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Roland Michael's story

Roland’s father was a hardworking war veteran ‘who couldn’t really show emotion, couldn’t really tell us kids that he loved us’, while his mother had a severe chronic illness. Growing up in regional Victoria, most of his free time was spent fishing, catching rabbits and keeping horses. Overall, ‘even though I had horrific things happen in my childhood, it was a great childhood’.

In the early 1970s Roland commenced his education at the local state school. The school’s only teacher was Mr Parsons, a ‘hard, strict, barbaric’ man, who regularly beat both the male and female students. ‘He was very military, there was a lot of physical abuse to kids. It was amazing.’

One day, when Roland was in kindergarten, he was alone in the classroom. Parsons came into the room and pushed him down onto the desk.

‘The next thing I know he’s pulled me pants down, me trousers down, and me underpants ... and his got his pants down and was sexually penetrating me.’

Roland remembers Parsons ‘making a sexual gratification noise’ while Roland was telling him to ‘stop, stop, you’re hurting me’.

On another occasion that year Parsons drove Roland home when he was sick, and fondled his genitals while they were in the car. Parsons was Roland’s teacher for another couple of years but never sexually abused him again.

Roland did not disclose the abuse at the time. He knew that the mother of other children repeatedly physically assaulted by Parsons had complained about this abuse to the education department, and that no action had been taken.

His own parents also were aware of Parson’s aggression, because of an artwork he had come home with. ‘I had this drawing. It was only a big bloody oblong head and a body, a couple of arms and legs ... There was no ears, there was no eyes, there was no nose, no mouth, and the whole head or face was red.’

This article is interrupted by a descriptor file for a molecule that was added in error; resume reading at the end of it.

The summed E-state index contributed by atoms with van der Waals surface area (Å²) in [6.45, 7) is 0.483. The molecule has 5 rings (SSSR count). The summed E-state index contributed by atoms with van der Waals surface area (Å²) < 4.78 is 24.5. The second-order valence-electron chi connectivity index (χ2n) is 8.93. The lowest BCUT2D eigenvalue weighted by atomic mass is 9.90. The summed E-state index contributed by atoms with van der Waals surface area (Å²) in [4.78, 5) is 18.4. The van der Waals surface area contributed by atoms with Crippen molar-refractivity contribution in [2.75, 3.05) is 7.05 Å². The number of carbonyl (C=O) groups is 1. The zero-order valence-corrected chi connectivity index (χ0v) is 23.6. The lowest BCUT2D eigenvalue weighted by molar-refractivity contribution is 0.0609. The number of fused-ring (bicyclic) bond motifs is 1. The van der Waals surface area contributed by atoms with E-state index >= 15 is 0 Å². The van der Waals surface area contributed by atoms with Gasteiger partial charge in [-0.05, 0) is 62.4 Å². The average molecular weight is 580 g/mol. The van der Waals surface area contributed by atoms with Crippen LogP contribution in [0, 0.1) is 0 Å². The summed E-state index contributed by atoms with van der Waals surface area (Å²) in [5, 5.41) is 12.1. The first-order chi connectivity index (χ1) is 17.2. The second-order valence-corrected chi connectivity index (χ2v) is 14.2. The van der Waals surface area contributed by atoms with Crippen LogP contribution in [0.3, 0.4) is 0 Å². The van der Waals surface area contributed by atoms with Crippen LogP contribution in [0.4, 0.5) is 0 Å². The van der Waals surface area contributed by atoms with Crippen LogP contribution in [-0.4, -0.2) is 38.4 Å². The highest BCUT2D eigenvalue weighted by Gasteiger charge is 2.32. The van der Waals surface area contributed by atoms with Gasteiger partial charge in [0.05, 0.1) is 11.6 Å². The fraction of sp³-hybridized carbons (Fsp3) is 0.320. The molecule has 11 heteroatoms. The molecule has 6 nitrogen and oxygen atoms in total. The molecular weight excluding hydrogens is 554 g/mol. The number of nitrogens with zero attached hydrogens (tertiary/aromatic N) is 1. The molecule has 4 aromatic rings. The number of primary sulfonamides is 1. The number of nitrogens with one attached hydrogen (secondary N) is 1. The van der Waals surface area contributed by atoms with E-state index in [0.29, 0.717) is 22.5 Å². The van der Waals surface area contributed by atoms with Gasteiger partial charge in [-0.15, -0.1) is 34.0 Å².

When his mother asked what he had depicted, Roland said, ‘That’s Mr Parsons ... when he gets angry he goes red’.

He remembers ‘breaking down crying’ about the physical abuse Parsons inflicted. ‘My father went up to visit him. I don’t know what he said, but the physical abuse stopped after that. So knowing my father, he would have had him by the throat and might have given him a few in the ribs.

'If I had of told me father about the sexual abuse … he would have killed him, and it would have got worse in my life.’

The physical, psychological and sexual abuse by Parsons caused Roland to hate school and lose motivation. He wonders if his brother, who was also taught by Parsons, was sexually abused too as he killed himself in his 20s.

Roland said he had always felt like a ‘lone wolf’, and like he didn’t fit into society. He was angry and drank heavily, using alcohol to mask his problems, and feels that the sexual abuse he experienced has impacted on his relationships and family. ‘That’s where you’ve got to feel sorry for people’s wives, ex-wives, partners ... That’s the thing that really I don’t think comes out, do you know what I mean?’

His first disclosure was to his then fiancée in the 1990s. Although he has accessed counselling at various times, it was only recently that Roland discussed the abuse in this context.

Around a decade ago Roland gave a written statement to police but did not feel able to pursue the matter further.

Parsons was convicted of sex offences against other children and jailed. Some years later Roland saw Parsons out of prison and watching children playing, and this sighting prompted him to go back to the police and make a second statement. Criminal proceedings for offences against Roland are now underway.

As yet, Roland had not sought compensation or reported the matter to the education department. Now in his 50s, he writes poetry, attends a men’s support group, enjoys gardening and is working on raising awareness of child sexual abuse.

In particular, he would like to see more severe sentences for people committing these crimes. ‘These perpetrators, paedophiles, they destroy so many lives and they get a smack on the hand. They get four or five years and then they’re out in society like nothing happened. That’s the bit that pisses me off.’

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